ANSI Z26.1 1996 Edition, December 1, 1997
Safety Glazing Materials for Glazing Motor Vehicles and Motor Vehicle Equipment Operating on Land Highways - Safety Standard
Additional Comments: **FOLDOUTS**, ALLOW 1 DAY FOR PRINTING
Published By:SAE International (SAE)
(This foreword is not part of American National Safety Standard Z26.1-1996.)
The American National Standard Safety Standard, Z26.1-1938, was developed by a sectional committee, national in scope, functioning under the procedure of the American National Standards Association and under the joint sponsorship of the National Bureau of Casualty and Surety Underwriters (now the American Insurance Association) and the National Bureau of Standards. It was the first of several separate standards to be developed within the scope of Standards Committee Z26 on Specifications and Methods of Test for Safety Glazing Materials. That scope is as follows:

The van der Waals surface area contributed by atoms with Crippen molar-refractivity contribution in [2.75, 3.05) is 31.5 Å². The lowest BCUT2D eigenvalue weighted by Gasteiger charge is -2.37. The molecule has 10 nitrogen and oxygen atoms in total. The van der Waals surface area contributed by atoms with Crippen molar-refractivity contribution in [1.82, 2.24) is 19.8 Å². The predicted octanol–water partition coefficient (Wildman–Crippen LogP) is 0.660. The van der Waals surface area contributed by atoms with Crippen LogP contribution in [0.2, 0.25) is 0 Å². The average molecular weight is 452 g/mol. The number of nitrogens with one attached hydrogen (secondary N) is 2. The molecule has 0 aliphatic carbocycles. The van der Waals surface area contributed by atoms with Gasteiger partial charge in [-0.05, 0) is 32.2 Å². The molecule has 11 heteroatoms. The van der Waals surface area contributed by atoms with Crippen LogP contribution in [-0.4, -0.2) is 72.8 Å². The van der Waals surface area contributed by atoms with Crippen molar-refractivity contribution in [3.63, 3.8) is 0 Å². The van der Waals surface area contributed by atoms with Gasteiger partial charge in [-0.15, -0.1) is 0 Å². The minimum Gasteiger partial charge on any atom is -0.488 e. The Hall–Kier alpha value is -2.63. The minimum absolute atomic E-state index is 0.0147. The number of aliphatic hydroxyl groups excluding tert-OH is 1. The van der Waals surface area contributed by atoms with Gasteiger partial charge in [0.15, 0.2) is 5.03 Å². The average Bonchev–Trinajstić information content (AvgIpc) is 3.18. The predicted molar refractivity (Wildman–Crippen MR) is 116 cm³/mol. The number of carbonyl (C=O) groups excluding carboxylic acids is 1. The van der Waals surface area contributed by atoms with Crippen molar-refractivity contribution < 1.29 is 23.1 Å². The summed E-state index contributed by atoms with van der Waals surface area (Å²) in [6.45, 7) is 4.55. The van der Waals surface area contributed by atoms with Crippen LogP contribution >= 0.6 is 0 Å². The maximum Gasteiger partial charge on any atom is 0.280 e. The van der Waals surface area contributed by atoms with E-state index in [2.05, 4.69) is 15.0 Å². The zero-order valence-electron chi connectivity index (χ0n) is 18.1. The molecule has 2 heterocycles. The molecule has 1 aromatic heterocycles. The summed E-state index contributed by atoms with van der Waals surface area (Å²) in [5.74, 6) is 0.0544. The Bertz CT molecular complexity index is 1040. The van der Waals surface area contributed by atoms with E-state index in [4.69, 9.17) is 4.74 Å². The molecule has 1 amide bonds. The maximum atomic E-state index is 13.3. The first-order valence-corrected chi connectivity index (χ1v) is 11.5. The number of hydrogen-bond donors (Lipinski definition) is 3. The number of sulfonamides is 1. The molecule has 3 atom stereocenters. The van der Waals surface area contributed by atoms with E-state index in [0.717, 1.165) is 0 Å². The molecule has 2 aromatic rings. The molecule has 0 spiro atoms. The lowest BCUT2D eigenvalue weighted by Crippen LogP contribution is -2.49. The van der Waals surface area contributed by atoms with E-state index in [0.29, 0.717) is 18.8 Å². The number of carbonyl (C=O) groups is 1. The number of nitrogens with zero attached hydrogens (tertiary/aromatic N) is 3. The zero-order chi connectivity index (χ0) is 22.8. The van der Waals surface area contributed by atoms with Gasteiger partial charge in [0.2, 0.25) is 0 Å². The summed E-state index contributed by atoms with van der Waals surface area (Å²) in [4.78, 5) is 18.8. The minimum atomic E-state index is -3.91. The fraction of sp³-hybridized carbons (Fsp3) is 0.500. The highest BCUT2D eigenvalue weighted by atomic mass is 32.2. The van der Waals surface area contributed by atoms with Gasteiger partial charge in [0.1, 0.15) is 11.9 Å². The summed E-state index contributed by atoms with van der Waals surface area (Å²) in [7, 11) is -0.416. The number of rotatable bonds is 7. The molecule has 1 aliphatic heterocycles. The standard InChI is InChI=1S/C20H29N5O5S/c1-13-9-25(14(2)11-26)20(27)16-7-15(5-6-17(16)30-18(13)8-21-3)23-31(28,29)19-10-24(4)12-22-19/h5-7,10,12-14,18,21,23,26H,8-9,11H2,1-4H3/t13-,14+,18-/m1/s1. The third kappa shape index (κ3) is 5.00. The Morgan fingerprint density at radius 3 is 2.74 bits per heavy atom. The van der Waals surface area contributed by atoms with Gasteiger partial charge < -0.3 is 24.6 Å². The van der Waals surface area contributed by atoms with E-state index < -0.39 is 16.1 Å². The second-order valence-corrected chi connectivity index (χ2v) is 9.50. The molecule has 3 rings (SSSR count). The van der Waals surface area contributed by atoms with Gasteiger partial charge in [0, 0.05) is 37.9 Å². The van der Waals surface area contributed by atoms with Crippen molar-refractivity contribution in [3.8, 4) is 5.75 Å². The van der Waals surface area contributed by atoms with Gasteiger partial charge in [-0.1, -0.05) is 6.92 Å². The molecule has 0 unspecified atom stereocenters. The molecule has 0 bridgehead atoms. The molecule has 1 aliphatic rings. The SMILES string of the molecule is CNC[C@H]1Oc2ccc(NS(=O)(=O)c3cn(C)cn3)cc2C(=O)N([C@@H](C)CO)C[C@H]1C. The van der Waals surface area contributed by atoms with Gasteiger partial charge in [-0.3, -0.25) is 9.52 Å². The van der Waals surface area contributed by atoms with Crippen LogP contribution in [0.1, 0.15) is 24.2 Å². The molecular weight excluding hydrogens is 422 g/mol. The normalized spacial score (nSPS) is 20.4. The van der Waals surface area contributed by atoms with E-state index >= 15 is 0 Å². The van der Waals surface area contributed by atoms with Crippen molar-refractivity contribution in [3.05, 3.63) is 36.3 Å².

Specifications and methods of test for safety glazing material (glazing material designed to promote safety and reduce or minimize the likelihood of personal injury from flying glazing material when the glazing material is broken) as used for windshields, windows, and partitions of land and marine vehicles and aircraft.
Since the original formulation of the American National Safety Standard, Z26.1-1938, the development of synthetic plastic materials has so far advanced that a number of them appear to be practical for certain uses as safety glazing materials for glazing motor vehicles operating on land highways; therefore, in the 1966 edition of this standard the foreword and code were modified to the extent necessary to include these synthetic plastic materials along with glass under the general term of "safety glazing materials" reserving the use of the word "glass" as applying only to the ceramic material, and of the word "plastic" as applying only to synthetic, organic, plastic materials.